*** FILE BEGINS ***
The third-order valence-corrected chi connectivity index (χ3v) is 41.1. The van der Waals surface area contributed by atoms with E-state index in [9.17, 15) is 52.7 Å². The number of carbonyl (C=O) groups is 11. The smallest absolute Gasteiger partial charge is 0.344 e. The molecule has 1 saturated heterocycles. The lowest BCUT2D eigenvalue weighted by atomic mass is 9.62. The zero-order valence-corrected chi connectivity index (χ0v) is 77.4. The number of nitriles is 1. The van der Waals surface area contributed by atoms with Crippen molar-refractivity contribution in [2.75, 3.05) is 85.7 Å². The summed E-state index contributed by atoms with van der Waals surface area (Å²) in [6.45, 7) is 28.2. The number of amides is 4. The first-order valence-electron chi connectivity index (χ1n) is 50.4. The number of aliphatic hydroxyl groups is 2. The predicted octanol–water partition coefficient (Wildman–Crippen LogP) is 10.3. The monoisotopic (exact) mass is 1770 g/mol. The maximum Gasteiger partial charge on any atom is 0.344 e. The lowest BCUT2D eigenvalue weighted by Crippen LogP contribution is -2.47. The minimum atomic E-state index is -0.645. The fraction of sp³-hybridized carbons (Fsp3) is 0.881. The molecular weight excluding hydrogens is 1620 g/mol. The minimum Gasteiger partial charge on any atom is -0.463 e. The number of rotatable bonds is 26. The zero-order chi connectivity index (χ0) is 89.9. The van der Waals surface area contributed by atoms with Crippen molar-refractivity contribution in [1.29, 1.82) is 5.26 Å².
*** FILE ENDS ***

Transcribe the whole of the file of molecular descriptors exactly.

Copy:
The third-order valence-corrected chi connectivity index (χ3v) is 41.1. The van der Waals surface area contributed by atoms with E-state index in [9.17, 15) is 52.7 Å². The number of carbonyl (C=O) groups is 11. The smallest absolute Gasteiger partial charge is 0.344 e. The molecule has 1 saturated heterocycles. The lowest BCUT2D eigenvalue weighted by atomic mass is 9.62. The zero-order valence-corrected chi connectivity index (χ0v) is 77.4. The number of nitriles is 1. The van der Waals surface area contributed by atoms with Crippen molar-refractivity contribution in [2.75, 3.05) is 85.7 Å². The summed E-state index contributed by atoms with van der Waals surface area (Å²) in [6.45, 7) is 28.2. The number of amides is 4. The first-order valence-electron chi connectivity index (χ1n) is 50.4. The number of aliphatic hydroxyl groups is 2. The predicted octanol–water partition coefficient (Wildman–Crippen LogP) is 10.3. The monoisotopic (exact) mass is 1770 g/mol. The maximum Gasteiger partial charge on any atom is 0.344 e. The lowest BCUT2D eigenvalue weighted by Crippen LogP contribution is -2.47. The minimum atomic E-state index is -0.645. The fraction of sp³-hybridized carbons (Fsp3) is 0.881. The molecular weight excluding hydrogens is 1620 g/mol. The minimum Gasteiger partial charge on any atom is -0.463 e. The number of rotatable bonds is 26. The zero-order chi connectivity index (χ0) is 89.9. The van der Waals surface area contributed by atoms with Crippen molar-refractivity contribution in [1.29, 1.82) is 5.26 Å².